Trevor
Lv 7
Trevor asked in Science & MathematicsPhysics · 9 years ago

Question about the speed of light, photons and redshifting?

The universe was created 13.7 billion years ago, the radius of the observable universe is 46 billion light years.

Can this apparent anomaly be explained by redshifting, as is sometimes claimed to be the case?

If so, when is a photon redshifted? If all photons in a beam of light are redshifted then C wouldn’t equal C at all, unless C is a value that includes redshifting (does it?), in which case, the explanation of photons travelling 46 billion light years in 13.7 billion years isn’t valid.

Can anyone assist with this and clarify the time/distance anomaly and put the role of redshifting into context?

5 Answers

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  • Aaron
    Lv 4
    9 years ago
    Favorite Answer

    The anomaly isn't explained by redshift - rather, it is explained by the metric expansion of space, which causes redshift.

    Basically, the photons that were emitted 13.7 billion years ago are just reaching us - but the objects that emitted those photons are now 46 billion light years away, since space has been created in between us and them.

    Imagine you are on a train track travelling from point A to point B at some fixed speed. In the middle of your journey, someone constantly adds more track in between you and your destination. When you eventually reached your destination, you measure the track length again - and you noticed that it's much longer than it started. That's how you can have the discrepancy between the speed and the actual distance.

    Redshifting does not, in anyways, change the speed of light. In fact, it is the result of keeping the speed of light constant - and phenomenon observed to be correct.

    Addendum:

    The other poster, Ahmet, should note that the figure of 46 is correct for the radius of the observable universe, which is what's pertinent to the discussion at hand. We're discussing photons from the edge of the observable universe just reaching us, the centre of the observable universe. The other figure he's trying to get is 93 billion light years, the diameter of the observable universe.

  • 9 years ago

    Ah, the red shift is not your classic Doppler red shift. The red shift due to universal expansion is due to a lengthening of the metric we measure distance (e.g., wavelength) by.

    Without the expansion, the radius of the observable universe would be just that 13.7 billion light years (minus a few years when photons were not present right after the big bang). That would be using the local distance metric (e.g., the light year in meters).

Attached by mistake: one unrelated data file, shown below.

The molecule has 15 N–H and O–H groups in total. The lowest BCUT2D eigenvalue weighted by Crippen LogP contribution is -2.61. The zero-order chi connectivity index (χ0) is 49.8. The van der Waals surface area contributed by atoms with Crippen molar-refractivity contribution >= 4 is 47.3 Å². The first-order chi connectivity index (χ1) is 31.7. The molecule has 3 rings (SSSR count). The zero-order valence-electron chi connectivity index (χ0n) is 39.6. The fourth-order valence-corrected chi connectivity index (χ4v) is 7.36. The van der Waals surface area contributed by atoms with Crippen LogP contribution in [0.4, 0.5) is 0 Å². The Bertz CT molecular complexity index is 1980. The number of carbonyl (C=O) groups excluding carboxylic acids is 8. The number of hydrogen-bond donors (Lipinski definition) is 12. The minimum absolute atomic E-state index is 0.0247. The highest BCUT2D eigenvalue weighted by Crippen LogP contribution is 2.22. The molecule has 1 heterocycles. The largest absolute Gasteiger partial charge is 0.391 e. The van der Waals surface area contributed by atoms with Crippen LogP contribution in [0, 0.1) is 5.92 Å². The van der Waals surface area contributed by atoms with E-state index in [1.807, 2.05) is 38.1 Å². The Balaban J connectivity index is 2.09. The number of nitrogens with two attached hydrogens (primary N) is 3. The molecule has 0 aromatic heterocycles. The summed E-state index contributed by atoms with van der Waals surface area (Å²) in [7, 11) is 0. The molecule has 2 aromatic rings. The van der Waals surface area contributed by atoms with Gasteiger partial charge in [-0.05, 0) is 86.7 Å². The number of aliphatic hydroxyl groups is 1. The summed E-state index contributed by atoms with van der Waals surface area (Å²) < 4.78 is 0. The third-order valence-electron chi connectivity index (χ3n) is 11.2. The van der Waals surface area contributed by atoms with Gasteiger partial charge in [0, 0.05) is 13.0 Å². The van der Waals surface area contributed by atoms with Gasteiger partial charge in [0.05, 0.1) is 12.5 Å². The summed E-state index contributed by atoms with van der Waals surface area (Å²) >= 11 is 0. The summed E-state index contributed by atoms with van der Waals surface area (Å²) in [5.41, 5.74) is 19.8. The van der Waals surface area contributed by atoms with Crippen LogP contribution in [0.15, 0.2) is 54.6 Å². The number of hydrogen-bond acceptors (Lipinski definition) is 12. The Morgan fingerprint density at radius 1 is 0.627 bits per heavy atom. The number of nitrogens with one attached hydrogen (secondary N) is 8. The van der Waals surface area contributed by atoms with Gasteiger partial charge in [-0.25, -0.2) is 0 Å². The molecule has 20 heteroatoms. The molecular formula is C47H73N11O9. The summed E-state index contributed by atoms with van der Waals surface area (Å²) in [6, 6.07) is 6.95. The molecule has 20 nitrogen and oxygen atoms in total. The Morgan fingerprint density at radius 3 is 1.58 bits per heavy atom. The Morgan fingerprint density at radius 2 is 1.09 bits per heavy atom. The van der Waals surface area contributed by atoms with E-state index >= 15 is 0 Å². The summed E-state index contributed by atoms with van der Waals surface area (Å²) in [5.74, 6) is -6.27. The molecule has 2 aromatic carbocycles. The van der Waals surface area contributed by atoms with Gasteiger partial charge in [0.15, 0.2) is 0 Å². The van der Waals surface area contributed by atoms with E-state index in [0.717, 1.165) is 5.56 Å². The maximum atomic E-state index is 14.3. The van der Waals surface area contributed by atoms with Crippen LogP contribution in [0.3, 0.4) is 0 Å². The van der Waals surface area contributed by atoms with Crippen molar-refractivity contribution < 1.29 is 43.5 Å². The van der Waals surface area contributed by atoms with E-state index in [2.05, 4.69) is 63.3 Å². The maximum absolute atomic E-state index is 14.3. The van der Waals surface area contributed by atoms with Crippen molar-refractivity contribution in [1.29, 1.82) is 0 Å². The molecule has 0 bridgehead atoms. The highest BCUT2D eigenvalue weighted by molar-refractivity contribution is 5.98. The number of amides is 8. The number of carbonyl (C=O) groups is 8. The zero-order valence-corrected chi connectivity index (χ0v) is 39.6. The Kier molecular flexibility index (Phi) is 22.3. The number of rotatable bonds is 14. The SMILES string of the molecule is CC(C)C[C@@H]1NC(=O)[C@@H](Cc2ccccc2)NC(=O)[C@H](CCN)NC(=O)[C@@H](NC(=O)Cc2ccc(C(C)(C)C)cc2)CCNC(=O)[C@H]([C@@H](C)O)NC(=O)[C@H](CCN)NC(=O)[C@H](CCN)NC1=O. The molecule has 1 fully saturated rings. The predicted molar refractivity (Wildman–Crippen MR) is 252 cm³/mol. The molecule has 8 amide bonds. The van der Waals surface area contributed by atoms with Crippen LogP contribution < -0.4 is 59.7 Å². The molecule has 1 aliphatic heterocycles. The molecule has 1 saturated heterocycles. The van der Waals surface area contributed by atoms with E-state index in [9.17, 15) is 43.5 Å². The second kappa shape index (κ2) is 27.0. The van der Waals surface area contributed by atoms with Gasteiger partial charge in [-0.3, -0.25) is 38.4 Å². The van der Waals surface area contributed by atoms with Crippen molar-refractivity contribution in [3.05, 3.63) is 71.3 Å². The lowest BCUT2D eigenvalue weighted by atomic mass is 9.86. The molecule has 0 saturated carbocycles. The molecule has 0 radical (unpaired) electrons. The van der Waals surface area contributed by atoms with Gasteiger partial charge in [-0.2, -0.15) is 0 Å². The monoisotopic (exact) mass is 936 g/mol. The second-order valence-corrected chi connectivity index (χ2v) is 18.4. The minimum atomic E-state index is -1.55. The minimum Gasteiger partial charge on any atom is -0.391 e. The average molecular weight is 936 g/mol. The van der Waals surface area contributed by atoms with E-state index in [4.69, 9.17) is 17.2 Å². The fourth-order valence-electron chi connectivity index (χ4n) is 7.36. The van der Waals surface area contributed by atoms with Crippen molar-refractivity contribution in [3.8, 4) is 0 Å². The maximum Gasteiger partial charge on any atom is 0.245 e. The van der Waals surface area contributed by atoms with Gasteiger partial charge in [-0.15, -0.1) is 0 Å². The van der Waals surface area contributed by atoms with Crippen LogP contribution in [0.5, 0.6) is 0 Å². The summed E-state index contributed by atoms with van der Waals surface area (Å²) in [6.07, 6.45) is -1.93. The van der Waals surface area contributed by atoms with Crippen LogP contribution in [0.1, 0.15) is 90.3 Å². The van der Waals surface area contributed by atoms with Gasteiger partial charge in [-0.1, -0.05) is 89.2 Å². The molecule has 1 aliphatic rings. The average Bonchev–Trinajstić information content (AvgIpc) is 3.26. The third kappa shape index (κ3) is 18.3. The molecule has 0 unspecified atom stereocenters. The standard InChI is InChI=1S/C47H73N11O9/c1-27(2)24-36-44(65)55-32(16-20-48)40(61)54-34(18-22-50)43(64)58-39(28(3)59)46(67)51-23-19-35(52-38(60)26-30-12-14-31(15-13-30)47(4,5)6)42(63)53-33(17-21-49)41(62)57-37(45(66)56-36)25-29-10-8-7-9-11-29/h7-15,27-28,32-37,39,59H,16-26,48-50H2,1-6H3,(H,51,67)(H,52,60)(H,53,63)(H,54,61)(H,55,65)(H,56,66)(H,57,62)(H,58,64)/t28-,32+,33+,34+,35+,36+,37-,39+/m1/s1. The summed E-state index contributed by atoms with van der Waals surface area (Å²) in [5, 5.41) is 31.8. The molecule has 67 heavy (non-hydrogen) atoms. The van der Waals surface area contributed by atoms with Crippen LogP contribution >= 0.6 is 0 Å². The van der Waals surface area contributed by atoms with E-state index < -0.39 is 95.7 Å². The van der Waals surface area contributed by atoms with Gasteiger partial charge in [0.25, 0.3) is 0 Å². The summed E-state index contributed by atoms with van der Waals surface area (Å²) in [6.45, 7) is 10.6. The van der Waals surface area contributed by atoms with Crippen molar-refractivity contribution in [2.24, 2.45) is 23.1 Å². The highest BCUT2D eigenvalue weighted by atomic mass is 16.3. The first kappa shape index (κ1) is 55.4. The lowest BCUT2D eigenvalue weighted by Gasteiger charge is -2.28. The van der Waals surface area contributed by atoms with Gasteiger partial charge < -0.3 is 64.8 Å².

But as the universe is expanding, and going faster each day, the metric in the older parts of the universe that have been expanding longer than our little piece of it, is longer than our metric. So, for example, a wavelength of l = 1 meter here on Earth, might be measured as L = 3 m using our measuring stick.

    And, as light speed, C, is C no matter where or when, we have wavelengths l = C dt and L = C dT, where dt and dT are corresponding periods, so that F = 1/dt is the frequency for l here on Earth, while f = 1/dT < 1/dt = F is the lower, red shifted, frequency for the lengthened metric of expanded space.

    BTW that 46 billion light years reflects the longer metric of old expanded space, but as measured in our current metric here on Earth with comparatively new space.

  • 9 years ago

    The 46 billion light year figure is actually 96 billion light years.

    The "anomaly" is due to hubble's law, which states that space-time is relative to the exponential constant which is the expansion of the universe.

    While the common sense view is that if the universe is 13.7 billion years old, then we should only be able to see 13.7 billion light years this is wrong, because this logic would only work in a flat universe where expansion is uniform and is the same at one point as it is at another.

  • 9 years ago

    I think you are confusing the concept of the Doppler shift with a reduction in the speed of light. The red shift refers to the shift in the frequency, or the color of the light as it appears to us. The speed of the light is always the same, but it's color seems to shift to the red end of the spectrum because the source of the light is moving away from us, or we are moving away from it, or both. The light seems to be "stretched out", the frequency seems lower and so the light looks redder.

    As for the size of the "Observable Universe", this may be different than the actual size if you calculate 13.7 billion years times the speed of light per year. Our ability to observe is limited by our level of observing technology, so to speak. This is a very simplistic answer, I know, but if I tried to get more technical, I would probably end up tripping all over myself. Hope this helps.

    Source(s): I'm feeling Light Headed.
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  • Irv S
    Lv 7
    9 years ago

    Red-shift happens BECAUSE the speed remains constant and space is expanding.

    The 'red' is a frequency NOT a speed.

    Expanding space increased the space between 'peaks' of that wave

    as it traveled at that set speed. - The frequency changed. The speed didn't.

    Note that 'C' is a LOCAL limit, defined only in the space the photon occupies.

    That expansion means that we can 'see' objects receding in different directions,

    whose combined velocities of recession exceed 'C'.

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